Never Mind the Steampunk
By Annalee Newitz
IF SOMEONE were to hold a knife to your throat and ask what the aesthetic sensibilities of the computer age are, you'd probably babble something about the iPod and its curvy, candy–colored precursor, the iMac. You'd think of the typical PC laptop, dumb and square and black, and you'd wonder whether this question about aesthetics was actually a trick. Because there are no computer–age aesthetics.
Of course, I'm exaggerating. There are a million interesting designs for consumer electronics and computers, but most don't call attention to themselves. Computer aesthetics say "I am functional"—even the iPod Shuffle, whose colorful clip–on version kids attach to the gold chains around their necks as techno–bling.
But your Gateway computer, with its stalwart rectangular tower, is not the last word in how technology can look. Think of the crazy dial phones from the 1920s, with their curlicues and shiny brass and polished wood handsets. Or recall early radios, with their curving wooden exteriors meant to look like fancy furniture.
And if you really want to see some seriously decorated machines, just check out pictures of devices from the 19th century, when everything from radiators to dynamos was covered in filigree and iron flowers and stamped, embossed shiny crap. For the record, I fucking love embossed shiny crap.
I think the search for an over–the–top tech aesthetic is driving the current craze for "steampunk," a design and fashion style that combines Victorian sensibilities with contemporary gizmos. The ideal steampunk device would probably be a coal–powered cyborg, such as the creatures found in the novels of British fantasist China Miéville.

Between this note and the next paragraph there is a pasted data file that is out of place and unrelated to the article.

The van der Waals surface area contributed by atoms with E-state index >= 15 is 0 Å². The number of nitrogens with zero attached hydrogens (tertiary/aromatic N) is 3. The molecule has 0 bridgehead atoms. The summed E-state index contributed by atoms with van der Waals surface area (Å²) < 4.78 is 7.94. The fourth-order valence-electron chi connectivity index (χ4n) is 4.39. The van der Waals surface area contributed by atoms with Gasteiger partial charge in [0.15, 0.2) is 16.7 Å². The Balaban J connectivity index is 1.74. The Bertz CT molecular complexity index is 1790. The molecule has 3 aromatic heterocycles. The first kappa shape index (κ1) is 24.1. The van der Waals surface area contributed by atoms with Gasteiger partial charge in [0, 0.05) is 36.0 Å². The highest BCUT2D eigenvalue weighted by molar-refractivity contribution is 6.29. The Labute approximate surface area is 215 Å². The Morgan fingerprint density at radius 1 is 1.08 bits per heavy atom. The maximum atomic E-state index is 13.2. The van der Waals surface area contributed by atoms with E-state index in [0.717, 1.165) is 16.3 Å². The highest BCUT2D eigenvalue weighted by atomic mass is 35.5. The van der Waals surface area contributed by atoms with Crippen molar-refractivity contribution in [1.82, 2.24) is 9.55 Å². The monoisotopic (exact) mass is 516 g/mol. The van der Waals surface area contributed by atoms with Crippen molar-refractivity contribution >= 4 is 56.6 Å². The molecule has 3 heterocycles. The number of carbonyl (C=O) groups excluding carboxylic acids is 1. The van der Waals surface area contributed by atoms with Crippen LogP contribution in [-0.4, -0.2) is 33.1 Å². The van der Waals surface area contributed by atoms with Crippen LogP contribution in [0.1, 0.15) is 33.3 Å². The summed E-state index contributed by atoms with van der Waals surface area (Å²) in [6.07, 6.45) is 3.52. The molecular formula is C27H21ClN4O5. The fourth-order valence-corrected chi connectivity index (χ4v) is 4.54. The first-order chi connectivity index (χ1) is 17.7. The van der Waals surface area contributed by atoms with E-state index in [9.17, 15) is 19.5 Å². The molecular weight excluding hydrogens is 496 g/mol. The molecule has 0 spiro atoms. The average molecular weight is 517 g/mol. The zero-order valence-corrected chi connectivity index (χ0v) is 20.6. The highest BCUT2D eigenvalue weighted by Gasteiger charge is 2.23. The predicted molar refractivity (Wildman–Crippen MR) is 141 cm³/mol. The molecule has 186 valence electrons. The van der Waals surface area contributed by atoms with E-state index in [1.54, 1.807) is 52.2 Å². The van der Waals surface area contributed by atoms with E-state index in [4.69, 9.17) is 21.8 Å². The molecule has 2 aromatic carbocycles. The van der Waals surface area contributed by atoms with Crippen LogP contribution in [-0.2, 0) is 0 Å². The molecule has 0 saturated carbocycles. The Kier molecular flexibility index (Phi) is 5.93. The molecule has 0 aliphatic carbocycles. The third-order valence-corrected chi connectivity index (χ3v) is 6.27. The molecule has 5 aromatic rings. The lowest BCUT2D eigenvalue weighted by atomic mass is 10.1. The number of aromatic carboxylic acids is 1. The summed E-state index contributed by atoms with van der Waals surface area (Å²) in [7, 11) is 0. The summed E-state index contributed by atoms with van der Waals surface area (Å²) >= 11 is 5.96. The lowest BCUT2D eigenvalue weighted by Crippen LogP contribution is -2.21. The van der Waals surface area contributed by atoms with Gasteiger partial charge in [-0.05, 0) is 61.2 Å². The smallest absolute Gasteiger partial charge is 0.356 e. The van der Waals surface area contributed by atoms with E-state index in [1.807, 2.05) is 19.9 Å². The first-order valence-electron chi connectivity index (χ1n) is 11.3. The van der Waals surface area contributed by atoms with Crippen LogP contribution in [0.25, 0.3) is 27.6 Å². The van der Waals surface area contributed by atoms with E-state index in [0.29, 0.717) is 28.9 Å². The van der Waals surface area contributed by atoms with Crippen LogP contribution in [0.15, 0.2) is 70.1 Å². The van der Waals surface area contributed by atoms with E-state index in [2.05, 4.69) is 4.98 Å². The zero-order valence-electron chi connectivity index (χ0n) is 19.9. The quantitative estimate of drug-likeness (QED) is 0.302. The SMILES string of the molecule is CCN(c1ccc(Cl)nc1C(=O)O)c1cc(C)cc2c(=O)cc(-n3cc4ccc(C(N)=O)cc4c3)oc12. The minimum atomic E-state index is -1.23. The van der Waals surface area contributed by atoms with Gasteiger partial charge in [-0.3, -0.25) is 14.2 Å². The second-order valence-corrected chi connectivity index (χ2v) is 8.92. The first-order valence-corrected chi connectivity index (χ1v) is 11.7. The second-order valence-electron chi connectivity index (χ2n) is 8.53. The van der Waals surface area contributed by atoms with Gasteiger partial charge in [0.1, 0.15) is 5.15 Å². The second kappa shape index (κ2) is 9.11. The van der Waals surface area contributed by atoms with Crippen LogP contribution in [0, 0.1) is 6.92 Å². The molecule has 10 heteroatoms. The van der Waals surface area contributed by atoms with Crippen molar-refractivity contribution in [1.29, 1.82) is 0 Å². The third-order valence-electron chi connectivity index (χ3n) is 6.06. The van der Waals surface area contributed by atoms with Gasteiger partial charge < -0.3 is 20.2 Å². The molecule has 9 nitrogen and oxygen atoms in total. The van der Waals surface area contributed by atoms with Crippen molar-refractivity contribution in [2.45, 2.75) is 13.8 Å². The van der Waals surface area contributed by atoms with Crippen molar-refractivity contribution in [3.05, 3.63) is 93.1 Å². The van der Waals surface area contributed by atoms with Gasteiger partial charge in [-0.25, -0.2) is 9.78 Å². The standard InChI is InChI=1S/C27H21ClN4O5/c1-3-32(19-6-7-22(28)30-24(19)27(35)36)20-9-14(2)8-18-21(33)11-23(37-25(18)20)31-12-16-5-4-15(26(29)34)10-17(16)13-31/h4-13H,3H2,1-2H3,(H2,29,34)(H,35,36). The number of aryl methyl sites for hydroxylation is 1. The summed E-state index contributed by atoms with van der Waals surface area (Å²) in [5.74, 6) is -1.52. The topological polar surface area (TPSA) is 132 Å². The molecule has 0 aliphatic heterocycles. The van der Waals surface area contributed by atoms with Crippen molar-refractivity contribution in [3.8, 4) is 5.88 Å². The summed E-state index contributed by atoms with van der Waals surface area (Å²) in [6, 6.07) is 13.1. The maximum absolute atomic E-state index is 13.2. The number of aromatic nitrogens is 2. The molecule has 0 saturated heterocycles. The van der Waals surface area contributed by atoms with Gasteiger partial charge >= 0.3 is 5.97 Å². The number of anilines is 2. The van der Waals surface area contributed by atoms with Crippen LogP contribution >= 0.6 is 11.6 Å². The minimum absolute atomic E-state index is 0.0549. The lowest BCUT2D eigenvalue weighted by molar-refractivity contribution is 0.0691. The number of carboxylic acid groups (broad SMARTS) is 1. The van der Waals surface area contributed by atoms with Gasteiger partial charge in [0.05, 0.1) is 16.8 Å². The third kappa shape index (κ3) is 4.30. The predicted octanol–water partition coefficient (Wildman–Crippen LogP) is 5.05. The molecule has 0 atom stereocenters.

In the real world, one of the most popular steampunk tinkerers is Jake von Slatt, who recently rebuilt his desktop computer as a vision in brass, marble and old typewriter parts. He even offers a step–by–step guide to making your own functioning steampunk computer on his website, www.steampunkworkshop.com.
Whenever von Slatt produces a new creation—a telegraph sounder that taps out RSS feeds, for example—pictures of it are always wildly popular on social news site www.Digg.com and elsewhere on the web. Geeks who might not know what the word "aesthetic" means are instinctively drawn to the way von Slatt has made artifice out of functionality. I expect to see cheap knockoff steampunk computers for sale any day now.
As steampunkish critic John Brownlee has pointed out in several articles on the topic, steampunk designers tend to reverse–engineer ordinary electronics—say, a computer keyboard—and enhance them with parts that look antique. The idea is not just to create machines whose beauty goes beyond functionality. It's also, Brownlee contends, to recall an era when amateurs could contribute meaningfully to the development of science and technology. We live in a time when no single human being can fully comprehend the Windows operating system. No wonder we're nostalgic for the days when beachcombers could be naturalists and tinkerers could invent the telephone.
I think the popularity of steampunk also expresses our collective yearning for an era when information technology was in its infancy and could have gone anywhere. In 1880, we hadn't yet laid the cables for a telephone network, and computer programming was just an idea in Ada Lovelace's head.
Nineteenth–century technology was often operated by factory laborers, and it meant backbreaking work, the ruination of healthy bodies. Information technology, to the 19th–century mind, would be something that set us free from brutal assembly lines.
One hundred years later, I wish it were so. Information technology has its own brutal assembly lines, mind–numbing data work that cripples our fingers with repetitive strain injuries, mangles our backs with the hunched postures required to work at a computer all day long.
Seen from this perspective, steampunk is an aesthetic that tells the truth about us. We are no better off than our Victorian ancestors, bumbling into the future with crude technologies whose implications we barely understand. But let's make our devices pretty, at least. Let's remember the days when the machines that cage us now promised liberation.
Annalee Newitz is a surly media nerd whose flat is full of servers and anaglypta.
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